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'This is destroying lives': Patients say Ireland's neuro-rehab strategy has 'sat on a shelf for nearly a decade'

Neuro-rehabilitation services are needed by people living with MS, Parkinson’s disease and acquired brain injuries.

Alexis Donnelly
Alexis Donnelly
Image: Neurological Alliance of Ireland/Paul Sharp/Sharppix

THE LEAD PATIENT representative on a working group tasked with developing a national neuro-rehabilitation strategy almost a decade ago has criticised the lack of investment in implementing the plan since then.

Neuro-rehabilitation services refer to the range of therapies and supports required by people living with progressive or sudden onset neurological conditions such as stroke, multiple sclerosis (MS), Parkinson’s disease, and acquired brain injury.

In 2010 Alexis Donnelly, a computer science lecturer in Trinity College and patient with MS, was appointed as the lead patient representative on a Department of Health/HSE working group which was set up to develop the strategy.

After several meetings between stakeholders, the strategy was published in late 2011.

The recommendations included:

  • The need to reconfigure around a more generic neuro-rehabilitation structure
  • The need to have a formal connection between the different stages along the continuum of supports
  • Neuro-rehabilitation services need to be person-centred since the need cannot be predicted by reference to the underlying diagnosis
  • Community-based services must have access to and be supported by a regional team, which, in turn, should be led by a clinician who has the vision and the confidence of both the regional and community teams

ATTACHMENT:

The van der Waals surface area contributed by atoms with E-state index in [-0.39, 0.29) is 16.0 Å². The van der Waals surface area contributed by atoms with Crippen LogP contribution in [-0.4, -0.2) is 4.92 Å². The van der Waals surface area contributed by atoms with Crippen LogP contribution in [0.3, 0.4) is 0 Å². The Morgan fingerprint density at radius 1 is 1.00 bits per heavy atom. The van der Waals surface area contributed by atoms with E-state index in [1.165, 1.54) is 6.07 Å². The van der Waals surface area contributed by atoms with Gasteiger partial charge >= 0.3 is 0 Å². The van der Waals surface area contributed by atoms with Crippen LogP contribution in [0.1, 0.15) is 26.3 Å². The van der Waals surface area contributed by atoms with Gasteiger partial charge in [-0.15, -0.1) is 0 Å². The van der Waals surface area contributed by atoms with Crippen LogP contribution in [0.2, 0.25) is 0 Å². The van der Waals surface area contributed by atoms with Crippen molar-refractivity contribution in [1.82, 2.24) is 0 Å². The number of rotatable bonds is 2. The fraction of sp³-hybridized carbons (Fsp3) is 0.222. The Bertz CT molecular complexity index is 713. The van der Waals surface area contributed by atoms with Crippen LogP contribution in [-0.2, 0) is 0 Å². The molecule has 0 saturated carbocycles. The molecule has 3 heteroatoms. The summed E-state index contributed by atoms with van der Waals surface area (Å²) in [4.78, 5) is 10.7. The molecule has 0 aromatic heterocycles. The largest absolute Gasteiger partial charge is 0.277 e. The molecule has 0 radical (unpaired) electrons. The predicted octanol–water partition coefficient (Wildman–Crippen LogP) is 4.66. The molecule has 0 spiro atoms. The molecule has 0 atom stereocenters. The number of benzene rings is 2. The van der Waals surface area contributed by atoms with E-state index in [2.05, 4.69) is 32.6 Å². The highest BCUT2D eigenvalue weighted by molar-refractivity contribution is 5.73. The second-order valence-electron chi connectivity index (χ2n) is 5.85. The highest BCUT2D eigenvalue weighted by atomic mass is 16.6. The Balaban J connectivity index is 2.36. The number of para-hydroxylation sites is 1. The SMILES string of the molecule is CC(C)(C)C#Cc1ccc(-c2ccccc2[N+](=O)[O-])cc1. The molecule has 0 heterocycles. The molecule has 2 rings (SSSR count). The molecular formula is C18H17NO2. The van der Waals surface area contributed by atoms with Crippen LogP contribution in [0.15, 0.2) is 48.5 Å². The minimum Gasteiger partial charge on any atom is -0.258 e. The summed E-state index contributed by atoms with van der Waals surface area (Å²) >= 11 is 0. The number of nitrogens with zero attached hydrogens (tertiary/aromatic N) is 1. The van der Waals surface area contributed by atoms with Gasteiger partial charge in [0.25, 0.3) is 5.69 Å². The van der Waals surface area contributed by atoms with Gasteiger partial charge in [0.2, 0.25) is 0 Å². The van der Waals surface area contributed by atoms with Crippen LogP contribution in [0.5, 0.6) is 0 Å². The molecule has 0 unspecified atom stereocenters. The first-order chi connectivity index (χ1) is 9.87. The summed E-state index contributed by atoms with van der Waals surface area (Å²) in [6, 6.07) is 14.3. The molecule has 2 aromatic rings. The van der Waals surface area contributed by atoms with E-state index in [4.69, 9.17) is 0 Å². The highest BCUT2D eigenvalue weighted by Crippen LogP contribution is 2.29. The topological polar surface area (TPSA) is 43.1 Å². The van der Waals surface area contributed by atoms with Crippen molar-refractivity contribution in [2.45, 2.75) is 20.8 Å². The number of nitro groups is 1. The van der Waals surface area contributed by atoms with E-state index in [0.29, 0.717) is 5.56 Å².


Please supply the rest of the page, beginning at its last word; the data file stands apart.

Ireland was in the midst of an economic recession when the strategy was compiled, but Alexis said he was assured the recommendations would be implemented – albeit at a slower pace. It has now been over eight years since the document was published and Alexis said very little has changed since then.

Alexis said the lack of progress made since 2011 is “very frustrating”, noting that he and other patients may have seen less of a deterioration in their conditions in the intervening years if better support had been available to them.

“I was given the impression that it would happen, that is might be slow but they could see the economic sense in it. It would save the country money in the long run, but nothing was put into it.

“It’s like banging your head of a stone wall, that’s the way it feels,” he told TheJournal.ie.

As well as “running up bills for the future”, Alexis said the current approach is “destroying lives, destroying families – kids who could be out playing sport are having to look after sibling or parent”.

It would save the country money in the long run because people wouldn’t get worse, less pressure would be put on families – caring is the great unpaid profession.

The Neurological Alliance of Ireland (NAI), one of the groups pushing for the implementation of the strategy, is also frustrated at the delay.

“The strategy was published in December 2011, nearly a decade later there has been no progress on implementing the strategy,” a spokesperson said.

No investment commitment 

A three-year implementation plan for the strategy was released by Health Minister Simon Harris in February 2019, following years of lobbying by patient organisations.

However, the NAI spokesperson said the plan “came with no commitment to investment” and little has happened since then.

“There is only one national inpatient centre, the National Rehabilitation Hospital (NRH) in Dún Laoghaire, meaning that Ireland has only half the rehabilitation beds needed for a population of its size and all are concentrated in the Dublin area.

“Community neuro-rehabilitation teams are required nationwide to cater for patients discharged from hospital or living with neurological disability in the community,” the spokesperson said.

They added that waiting lists for the NRH “frequently exceed 300 patients at any one time with waiting periods of up to six months when the recovery window is at its optimum within the first two years for conditions such as acquired brain injury”.

The spokesperson said most patients who need this type of specialist care are discharged with no access to rehabilitation.